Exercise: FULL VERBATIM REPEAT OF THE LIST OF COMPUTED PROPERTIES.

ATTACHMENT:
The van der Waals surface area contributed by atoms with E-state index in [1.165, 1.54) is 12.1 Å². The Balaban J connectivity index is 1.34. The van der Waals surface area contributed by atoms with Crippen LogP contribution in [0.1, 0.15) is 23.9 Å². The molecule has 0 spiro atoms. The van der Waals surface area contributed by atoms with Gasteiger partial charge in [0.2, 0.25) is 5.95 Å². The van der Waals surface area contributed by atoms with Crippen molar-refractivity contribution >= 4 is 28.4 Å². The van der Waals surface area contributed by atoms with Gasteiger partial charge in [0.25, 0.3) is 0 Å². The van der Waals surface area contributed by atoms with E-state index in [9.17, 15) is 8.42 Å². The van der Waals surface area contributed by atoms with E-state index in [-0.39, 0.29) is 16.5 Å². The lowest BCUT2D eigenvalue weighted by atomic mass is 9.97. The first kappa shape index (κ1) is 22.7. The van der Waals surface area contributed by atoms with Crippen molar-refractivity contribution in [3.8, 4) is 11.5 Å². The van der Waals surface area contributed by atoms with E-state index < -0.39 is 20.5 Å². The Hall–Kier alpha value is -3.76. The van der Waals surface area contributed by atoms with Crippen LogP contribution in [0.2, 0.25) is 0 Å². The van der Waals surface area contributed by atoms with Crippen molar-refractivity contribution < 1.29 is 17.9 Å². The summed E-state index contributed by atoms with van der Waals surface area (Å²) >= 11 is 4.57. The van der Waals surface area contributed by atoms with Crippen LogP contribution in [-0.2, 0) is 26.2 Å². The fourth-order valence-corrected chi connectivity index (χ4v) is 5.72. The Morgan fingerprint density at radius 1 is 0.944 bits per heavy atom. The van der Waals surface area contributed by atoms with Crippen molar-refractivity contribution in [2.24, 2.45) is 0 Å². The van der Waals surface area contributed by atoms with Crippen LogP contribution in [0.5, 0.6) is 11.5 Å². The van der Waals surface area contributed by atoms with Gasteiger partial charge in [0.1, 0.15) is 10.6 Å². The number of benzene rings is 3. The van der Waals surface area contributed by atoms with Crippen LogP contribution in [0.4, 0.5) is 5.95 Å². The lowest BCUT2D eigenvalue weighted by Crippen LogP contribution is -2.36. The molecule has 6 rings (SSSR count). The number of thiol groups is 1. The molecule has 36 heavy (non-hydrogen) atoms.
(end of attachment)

The van der Waals surface area contributed by atoms with E-state index in [1.165, 1.54) is 12.1 Å². The Balaban J connectivity index is 1.34. The van der Waals surface area contributed by atoms with Crippen LogP contribution in [0.1, 0.15) is 23.9 Å². The molecule has 0 spiro atoms. The van der Waals surface area contributed by atoms with Gasteiger partial charge in [0.2, 0.25) is 5.95 Å². The van der Waals surface area contributed by atoms with Crippen molar-refractivity contribution >= 4 is 28.4 Å². The van der Waals surface area contributed by atoms with Gasteiger partial charge in [0.25, 0.3) is 0 Å². The van der Waals surface area contributed by atoms with E-state index in [9.17, 15) is 8.42 Å². The van der Waals surface area contributed by atoms with E-state index in [-0.39, 0.29) is 16.5 Å². The lowest BCUT2D eigenvalue weighted by atomic mass is 9.97. The first kappa shape index (κ1) is 22.7. The van der Waals surface area contributed by atoms with Crippen molar-refractivity contribution in [3.8, 4) is 11.5 Å². The van der Waals surface area contributed by atoms with E-state index < -0.39 is 20.5 Å². The Hall–Kier alpha value is -3.76. The van der Waals surface area contributed by atoms with Crippen LogP contribution in [0.2, 0.25) is 0 Å². The van der Waals surface area contributed by atoms with Crippen molar-refractivity contribution < 1.29 is 17.9 Å². The summed E-state index contributed by atoms with van der Waals surface area (Å²) >= 11 is 4.57. The van der Waals surface area contributed by atoms with Crippen LogP contribution in [-0.2, 0) is 26.2 Å². The fourth-order valence-corrected chi connectivity index (χ4v) is 5.72. The Morgan fingerprint density at radius 1 is 0.944 bits per heavy atom. The van der Waals surface area contributed by atoms with Crippen molar-refractivity contribution in [2.24, 2.45) is 0 Å². The van der Waals surface area contributed by atoms with Crippen LogP contribution in [0.5, 0.6) is 11.5 Å². The van der Waals surface area contributed by atoms with Gasteiger partial charge in [0.1, 0.15) is 10.6 Å². The number of benzene rings is 3. The van der Waals surface area contributed by atoms with Crippen LogP contribution in [0.4, 0.5) is 5.95 Å². The lowest BCUT2D eigenvalue weighted by Crippen LogP contribution is -2.36. The molecule has 6 rings (SSSR count). The number of thiol groups is 1. The molecule has 36 heavy (non-hydrogen) atoms.